Tilda Swinton in the movie “Memoria.” (Courtesy Neon/TNS)
Photo: Courtesy Neon, HO / TNS
Movies are meant to be experienced, not summarized, and some, including the hypnotic “Memoria” (opening at the Museum of Fine Arts, Houston on May 19), can scarcely even be described. The latest from Thai director Apichatpong Weerasethakul revels in a kind of mystery that only cinema can create: a slow, deliberative immersion that seduces a patient viewer and likely frustrates an impatient one to no end. Fans of filmmakers such as Robert Bresson and Yasujirð Ozu will recognize a kindred spirit here, a transcendentalist style that is austere and nonjudgmental.
Tilda Swinton plays Jessica, a Scottish botanist living in Colombia. In the middle of the night, Jessica hears a loud noise — a “thump!” or a “chonk!” — that rouses her from bed, wondering what the sound’s source might be. It will lead her to a recording engineer, who tries to re-create the sound for her. It dominates her conversations with those she knows and loves, who float in and out of the film like ghosts. Eventually, it leads her to a verdant jungle clearing, where she spends a long time chatting with a quiet man content to scale fish.
“Memoria” doesn’t really move toward answers; when it provides them, they are wonderous and strange, and in no hurry to tie anything up for the viewer. This is a film of powerful stillness. The camera barely moves. Instead, it holds characters under its gaze in a series of medium shots, asking us to observe what happens around them: people passing on the street, a tree blowing in the wind, a torrential rainfall. We study each scene as we might a painting, with one big difference: sound.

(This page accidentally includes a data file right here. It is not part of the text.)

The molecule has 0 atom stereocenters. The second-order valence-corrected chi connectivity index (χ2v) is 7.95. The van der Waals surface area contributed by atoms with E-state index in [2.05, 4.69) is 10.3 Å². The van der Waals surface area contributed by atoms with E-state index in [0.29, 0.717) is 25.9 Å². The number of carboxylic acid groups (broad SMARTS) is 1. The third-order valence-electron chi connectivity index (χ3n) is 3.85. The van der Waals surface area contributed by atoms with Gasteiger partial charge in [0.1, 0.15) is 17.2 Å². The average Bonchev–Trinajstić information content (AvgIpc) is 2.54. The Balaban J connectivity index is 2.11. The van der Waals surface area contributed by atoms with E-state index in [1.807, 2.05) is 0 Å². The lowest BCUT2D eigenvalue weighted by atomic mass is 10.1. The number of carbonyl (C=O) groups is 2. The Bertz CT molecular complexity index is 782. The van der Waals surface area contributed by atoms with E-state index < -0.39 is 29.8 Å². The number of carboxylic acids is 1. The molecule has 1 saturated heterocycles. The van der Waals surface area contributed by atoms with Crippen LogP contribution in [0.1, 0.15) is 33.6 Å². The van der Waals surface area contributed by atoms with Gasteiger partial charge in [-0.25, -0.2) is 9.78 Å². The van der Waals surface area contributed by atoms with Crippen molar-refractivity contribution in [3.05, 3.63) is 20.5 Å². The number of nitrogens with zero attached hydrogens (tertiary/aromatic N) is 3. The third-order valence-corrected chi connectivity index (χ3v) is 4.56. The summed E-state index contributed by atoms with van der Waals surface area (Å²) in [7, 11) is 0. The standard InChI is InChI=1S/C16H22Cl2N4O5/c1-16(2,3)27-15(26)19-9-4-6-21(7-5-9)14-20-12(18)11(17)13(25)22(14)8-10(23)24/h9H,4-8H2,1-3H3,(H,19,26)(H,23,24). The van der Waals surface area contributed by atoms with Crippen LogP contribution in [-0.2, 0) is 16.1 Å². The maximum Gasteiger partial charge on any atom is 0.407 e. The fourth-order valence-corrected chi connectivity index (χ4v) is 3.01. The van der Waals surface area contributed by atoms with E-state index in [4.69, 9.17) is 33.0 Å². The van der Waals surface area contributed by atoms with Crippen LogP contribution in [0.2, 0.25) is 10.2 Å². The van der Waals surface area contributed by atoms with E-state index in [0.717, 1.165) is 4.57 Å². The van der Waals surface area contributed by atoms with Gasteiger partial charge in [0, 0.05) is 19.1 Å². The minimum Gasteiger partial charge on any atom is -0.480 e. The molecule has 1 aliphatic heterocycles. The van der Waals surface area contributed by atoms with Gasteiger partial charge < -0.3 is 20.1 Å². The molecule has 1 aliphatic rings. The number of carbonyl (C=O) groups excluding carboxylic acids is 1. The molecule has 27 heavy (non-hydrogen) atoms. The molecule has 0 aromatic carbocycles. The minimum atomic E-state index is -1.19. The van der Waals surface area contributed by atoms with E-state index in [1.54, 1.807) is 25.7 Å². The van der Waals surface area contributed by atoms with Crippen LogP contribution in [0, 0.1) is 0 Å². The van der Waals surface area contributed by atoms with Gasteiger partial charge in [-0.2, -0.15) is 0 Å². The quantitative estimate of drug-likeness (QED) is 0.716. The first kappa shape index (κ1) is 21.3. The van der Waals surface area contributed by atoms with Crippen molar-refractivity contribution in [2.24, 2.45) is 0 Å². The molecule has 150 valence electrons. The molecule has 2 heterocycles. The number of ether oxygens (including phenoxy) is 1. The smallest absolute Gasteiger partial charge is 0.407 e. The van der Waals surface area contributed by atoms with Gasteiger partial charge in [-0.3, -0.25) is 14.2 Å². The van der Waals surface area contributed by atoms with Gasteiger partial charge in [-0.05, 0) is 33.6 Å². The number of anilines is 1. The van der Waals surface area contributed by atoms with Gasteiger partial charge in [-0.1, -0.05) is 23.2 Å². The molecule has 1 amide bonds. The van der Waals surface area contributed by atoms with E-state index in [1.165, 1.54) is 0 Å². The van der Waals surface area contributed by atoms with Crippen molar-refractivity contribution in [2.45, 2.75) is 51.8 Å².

Rated PG: for thematic elements, brief mild language
When: May 19-22
Where: Lynn Wyatt Theater, the Museum of Fine Arts, Houston, 5500 Main
Language: English, Spanish with English subtitles
(out of 5)
This is a movie you hear as much as you see, which is appropriate, given the subject. That rain beats down on the street like a million little drums. When Jessica visits the recording studio, the engineer (Juan Pablo Urrego) gets painstakingly specific in trying to re-create Jessica’s sound — but still can’t quite get it.
Only Jessica can hear it. Its source remains unknown. “I think I’m going crazy,” Jessica laments, but she never really acts like it. Perhaps she’s dead, a spirit wandering the Earth. Perhaps she’s dreaming. “Memoria” masterfully explores subjective experience through one character’s senses, calmly creating a mystery through one simple but elusive tone.
By the time Jessica settles in to sit with the man with his fish (Elkin Diaz), “Memoria” has already begun to cast its spell. As they sit together, a gurgling creek behind them, the trance deepens. They seem to be discussing past lives; at one point, the man appears to die for a bit, his eyes open, his face and body absolutely still. Then comes the moment that some will insist on labeling a “twist,” though it’s nothing so neat or tidy as that.
Swinton, embracing the film’s stillness, shows once again why she’s one of the bravest actors around. Here she brings her focus to an uncanny film that works more as a meditation than a story, a mood more than a sensation. “Memoria” rearranges your senses and makes the world feel different when you leave the theater.
Chris Vognar is a Houston-based writer.